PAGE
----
MANCHESTER, England — Manchester United co-owner Joel Glazer on Friday pledged to dramatically improve his relationship with fans by holding talks “on fan share ownership” and investing in upgrades to home stadium Old Trafford.
Glazer made his pledges in a letter to fans that followed the postponement of United’s game against Liverpool on Sunday after thousands of fans blocked access into Old Trafford in an anti-ownership protest that included clashes with police.
Long-running anger against the American owners, who own the Bucs, began with a 2005 leveraged takeover that loaded debt onto the club, and it reignited when United joined the plan for a European Super League, which quickly collapsed last month under widespread condemnation.
Glazer acknowledged a “need for change” and reiterated his apology for the Super League fiasco.
“Indeed, one of the clearest lessons of the past few weeks is the need for us to become better listeners,” wrote Glazer, the club’s executive co-chairman and director.
“To highlight some specific points, as one of the few European football clubs listed on the public markets, we believe in the principle of fans owning shares in the club. We have previously engaged with the (fan organization) Manchester United Supporters’ Trust on fan share ownership, and we want to continue and accelerate those discussions, together with provisions to enhance associated fan consultation.”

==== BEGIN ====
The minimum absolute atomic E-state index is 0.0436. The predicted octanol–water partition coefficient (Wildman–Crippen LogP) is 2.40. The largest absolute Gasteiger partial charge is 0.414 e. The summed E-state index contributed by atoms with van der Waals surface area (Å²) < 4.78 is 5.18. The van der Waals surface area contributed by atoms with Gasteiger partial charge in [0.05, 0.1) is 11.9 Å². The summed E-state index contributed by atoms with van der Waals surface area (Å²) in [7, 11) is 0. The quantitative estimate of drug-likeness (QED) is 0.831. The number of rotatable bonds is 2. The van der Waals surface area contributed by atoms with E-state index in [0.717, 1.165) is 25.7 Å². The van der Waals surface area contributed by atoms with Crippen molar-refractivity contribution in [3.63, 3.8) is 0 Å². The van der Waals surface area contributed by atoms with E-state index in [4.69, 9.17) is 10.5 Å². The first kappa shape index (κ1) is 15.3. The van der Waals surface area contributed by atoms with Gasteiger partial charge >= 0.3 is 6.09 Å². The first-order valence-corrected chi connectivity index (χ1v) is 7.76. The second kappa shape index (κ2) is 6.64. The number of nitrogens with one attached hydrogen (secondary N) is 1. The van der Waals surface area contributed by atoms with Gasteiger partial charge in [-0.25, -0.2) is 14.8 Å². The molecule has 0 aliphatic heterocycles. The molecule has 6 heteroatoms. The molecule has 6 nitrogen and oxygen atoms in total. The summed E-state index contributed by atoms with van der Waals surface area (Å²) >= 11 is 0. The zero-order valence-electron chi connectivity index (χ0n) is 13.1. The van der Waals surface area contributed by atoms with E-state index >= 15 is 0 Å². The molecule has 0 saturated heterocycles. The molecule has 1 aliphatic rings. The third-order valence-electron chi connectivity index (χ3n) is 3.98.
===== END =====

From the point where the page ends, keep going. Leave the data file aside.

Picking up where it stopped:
Glazer’s letter acknowledged the need for better consultation on important issues.
“We also recognise the importance of fan and football interests being embedded in key decision-making processes at every level of the club, and we are open to constructive discussions on how to reinforce that principle,” he wrote.
One long-held complaint of fans is the neglect of Old Trafford.
“We recognise that we will need to significantly increase investment in Old Trafford and our training complex to ensure that the club’s facilities remain among the best in Europe,” Glazer wrote, promising to consult with fans on the topic.
The Manchester United Supporters’ Trust, which has more than 200,000 members, responded cautiously, saying Glazer’s commitments could represent “in theory only” a change in the right direction.
“We will, however, determine our position based on the resulting actions rather than these words alone,” the group said in a statement. “We have seen empty words too many times previously.”
The group’s main objective, it said, is “to ensure a supporter share scheme is put in place which carries equal voting rights to the shares held by the Glazer family. This scheme would be promoted to the global fanbase and should in turn build a notable stake in the club.”
The Glazers have largely declined to engage with fans or media since buying United in 2005.
Joel Glazer’s letter said he would commit to a meeting with members of the fan forum “as soon as possible” after the season.
“We want to work together to come up with an ambitious package of measures which will transform our relationship with fans and strengthen the club for the long-term,” he wrote.
Glazer also voiced support for the direction of the team under manager Ole Gunnar Solskjaer.
“Success on the field must be underpinned by solid foundations off it. We have supported sustained investment in the team over many years, and that will continue this summer,” Glazer wrote.
United was among six English Premier League clubs that tried to form an exclusive Super League along with three clubs each from Spain and Italy. Widespread opposition quickly ended the project, with all six English teams backing out within 48 hours of the announcement.
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